Data and methods

Data collection

The database used for this study was constructed within the frame of the EU FP7 research project ISEFOR (2011–2014: http://www.isefor.com). It has since been transferred to the European Food Security Authority (EFSA). Genus-level data on imports of plants for planting from non-EU countries between 2004 and 2014 were requested from national plant protection organisations in all EU countries. Data from fourteen of the 27 EU member states (MSs) were received. Two MSs indicated that such data was not recorded in a country-wide database. Consequently, the records for some MSs, such as Italy or Belgium, do not represent all imports during the years for which the data were provided. The number of years for which data were obtained varied from one to ten; data for 2010 were obtained from eleven of them (Table 1). Most of the data included the following attributes for each imported lot: year of importation, the importing and exporting country, the type of entry point (road, airport or sea port), genus and the number of plants in the lot. The data was anonymised so that neither exporting, nor importing companies could be identified. For all but 1992 lots (0.38%) it was also indicated what type of product the plants represented (plants for planting bonsai, bulbs and seeds, cuttings, multiple, tissue culture and “other”), but this classification differed between countries and this particular information was taken into account for the Netherlands and France only. Genus names were not provided for 1435 lots (0.28%), including all data from Denmark, and the data from Cyprus only contained genus names for a small number of the imported lots. The data provided by the UK did not record the exporting country, so we assumed that the country of origin was the exporting country. Across the entire dataset, for 246 lots the country of origin was not indicated and those were excluded from the analyses. This primarily concerned lots imported into Cyprus, Denmark and Lithuania. For each lot we defined the genus-origin combination. In addition, data from The Netherlands included detailed custom codes, which allowed us to determine the plant type, i.e. cuttings, rooted plants, outdoor plants, etc. (Appendix 1 of Electronic supplementary material).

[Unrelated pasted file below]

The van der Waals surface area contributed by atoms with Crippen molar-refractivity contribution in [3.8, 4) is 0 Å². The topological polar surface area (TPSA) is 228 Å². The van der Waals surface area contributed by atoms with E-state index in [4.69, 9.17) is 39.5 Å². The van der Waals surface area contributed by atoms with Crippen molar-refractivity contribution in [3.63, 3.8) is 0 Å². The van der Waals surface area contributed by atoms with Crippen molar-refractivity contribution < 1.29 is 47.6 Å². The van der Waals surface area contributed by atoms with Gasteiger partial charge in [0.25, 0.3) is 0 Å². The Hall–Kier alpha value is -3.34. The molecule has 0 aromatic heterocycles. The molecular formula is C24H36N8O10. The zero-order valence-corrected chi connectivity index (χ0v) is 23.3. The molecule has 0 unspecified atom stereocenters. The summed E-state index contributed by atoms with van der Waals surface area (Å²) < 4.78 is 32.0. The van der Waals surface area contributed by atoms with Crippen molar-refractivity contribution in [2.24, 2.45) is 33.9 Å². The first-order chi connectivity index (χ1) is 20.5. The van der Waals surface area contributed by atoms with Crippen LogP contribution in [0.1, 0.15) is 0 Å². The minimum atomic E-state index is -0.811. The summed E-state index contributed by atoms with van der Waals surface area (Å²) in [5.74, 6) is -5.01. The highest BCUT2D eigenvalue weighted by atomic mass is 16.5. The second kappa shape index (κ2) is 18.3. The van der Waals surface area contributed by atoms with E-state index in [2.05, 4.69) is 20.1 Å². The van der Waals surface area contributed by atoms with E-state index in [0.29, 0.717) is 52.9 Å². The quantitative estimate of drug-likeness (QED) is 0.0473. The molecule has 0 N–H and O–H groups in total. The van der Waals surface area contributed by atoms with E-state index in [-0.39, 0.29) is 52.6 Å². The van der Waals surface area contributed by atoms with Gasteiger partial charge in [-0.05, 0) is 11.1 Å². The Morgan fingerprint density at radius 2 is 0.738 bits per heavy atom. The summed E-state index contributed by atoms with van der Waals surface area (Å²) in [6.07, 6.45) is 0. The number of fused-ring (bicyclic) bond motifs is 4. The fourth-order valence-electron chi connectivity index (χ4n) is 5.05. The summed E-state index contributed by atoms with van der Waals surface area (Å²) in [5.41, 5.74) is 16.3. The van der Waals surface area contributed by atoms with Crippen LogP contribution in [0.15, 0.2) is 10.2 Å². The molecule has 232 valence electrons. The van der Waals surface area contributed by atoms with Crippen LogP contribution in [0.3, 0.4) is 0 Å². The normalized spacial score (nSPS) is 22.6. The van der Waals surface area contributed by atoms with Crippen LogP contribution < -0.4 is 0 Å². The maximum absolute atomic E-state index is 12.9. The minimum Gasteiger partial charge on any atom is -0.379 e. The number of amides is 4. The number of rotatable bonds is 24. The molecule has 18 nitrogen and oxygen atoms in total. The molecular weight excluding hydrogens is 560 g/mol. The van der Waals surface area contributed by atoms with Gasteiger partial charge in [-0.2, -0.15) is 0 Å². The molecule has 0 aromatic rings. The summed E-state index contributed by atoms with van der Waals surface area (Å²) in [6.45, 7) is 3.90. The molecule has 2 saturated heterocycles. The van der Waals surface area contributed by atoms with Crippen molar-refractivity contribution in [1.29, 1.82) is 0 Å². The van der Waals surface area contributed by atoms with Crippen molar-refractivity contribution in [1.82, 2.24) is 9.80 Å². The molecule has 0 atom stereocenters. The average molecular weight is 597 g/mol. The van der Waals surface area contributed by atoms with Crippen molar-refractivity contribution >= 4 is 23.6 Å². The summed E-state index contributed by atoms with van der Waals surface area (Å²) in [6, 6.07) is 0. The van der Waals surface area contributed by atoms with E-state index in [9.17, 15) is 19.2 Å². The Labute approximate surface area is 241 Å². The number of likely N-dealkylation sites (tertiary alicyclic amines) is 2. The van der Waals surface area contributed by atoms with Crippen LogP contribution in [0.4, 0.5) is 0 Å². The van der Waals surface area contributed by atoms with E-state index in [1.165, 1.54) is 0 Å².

Table 1

International differences in trade networks

 

Years

Period

Plants

Lots

Origins

Genera

Commodities

Belgium

4

2008–2011

9,947,077 ± 4,683,173

2011 ± 942

9 ± 3

48 ± 17

59 ± 21

Cyprus

1

2010

317,146 ± 0

16 ± 0

7 ± 0

1 ± 0

1 ± 0

Czech Republic

3

2010–2012

11,121,569 ± 1,437,199

816 ± 264

15 ± 4

135 ± 36

182 ± 56

Denmark

1

2011

13,634,716 ± 0

270 ± 0

17 ± 0

Estonia

8

2004–2011

191,812 ± 167,583

65 ± 31

6 ± 0

7 ± 1

8 ± 1

Finland

2

2010–2011

3,230,887 ± 476,715

103 ± 7

9 ± 0

4 ± 2

4 ± 2

France

6

2005–2010

84,265,005 ± 9,225,827

6112 ± 931

26 ± 2

160 ± 7

302 ± 17

Germany

1

2010

668,784,440 ± 0

2407 ± 0

53 ± 0

719 ± 0

1651 ± 0

Italy

2

2009–2010

94,095,206 ± 8,791,758

2893 ± 17

31 ± 1

244 ± 2

861 ± 98

Lithuania

1

2012

503 ± 0

7 ± 0

1 ± 0

7 ± 0

7 ± 0

Netherlands

10

2005–2014

3,200,030,058 ± 138,798,242

43,684 ± 3992

51 ± 1

859 ± 42

2491 ± 157

Poland

5

2007–2011

63,104 ± 22,705

15 ± 4

4 ± 1

9 ± 1

11 ± 2

Slovakia

8

2005–2012

48,511 ± 10,027

6 ± 2

2 ± 0

3 ± 1

4 ± 1

United Kingdom

1

2011

10,508,914 ± 0

27,972 ± 0

26 ± 0

366 ± 0

574 ± 0

Total

3,042,648,283 ± 338,867,848

47,391 ± 6563

92 ± 17

1078 ± 165

2874 ± 423

Summary of import statistics for plants for planting into fourteen EU countries, showing annual means and standard errors. Denmark provided no genus names. For data from the United Kingdom we assumed that the country of origin was entered as “Expedition Country”

Data description and analysis

To check the correct nomenclature of the imported plant genera we used a list of 17,000 genera from the Plant List (http://www.theplantlist.org/) to further assign a number of traits to the imported genus, including life form, intended use and the potential to host organisms recommended for regulation. The plants in each genus were also classified as predominantly woody (including the class “herb/shrub”) or non-woody, based on information in the TRY database (Kattge et al. 2011). In addition, a binary classifier was added on whether a plant genus is a host plant of a quarantine organism (EPPO A1 or A2), using the EPPO global database (http://gd.eppo.int/). Because we didn’t take global pest distributions into account, we overestimate the risks for a particular plant genus. We also assessed whether the plants were intended for indoor or outdoor planting by looking at the custom codes of the Dutch imports for 2010 (Appendix 1 of Electronic supplementary material).

We summarised the P4P imports for each MS by calculating the mean annual number of plants, lots, countries of origin, genera and commodities, as well as the standard errors around those means. The significance of the relationships between these country means were assessed using Pearson correlation of log10-transformed data. R 3.1.2 (R Core Team, 2014) was used for all analyses.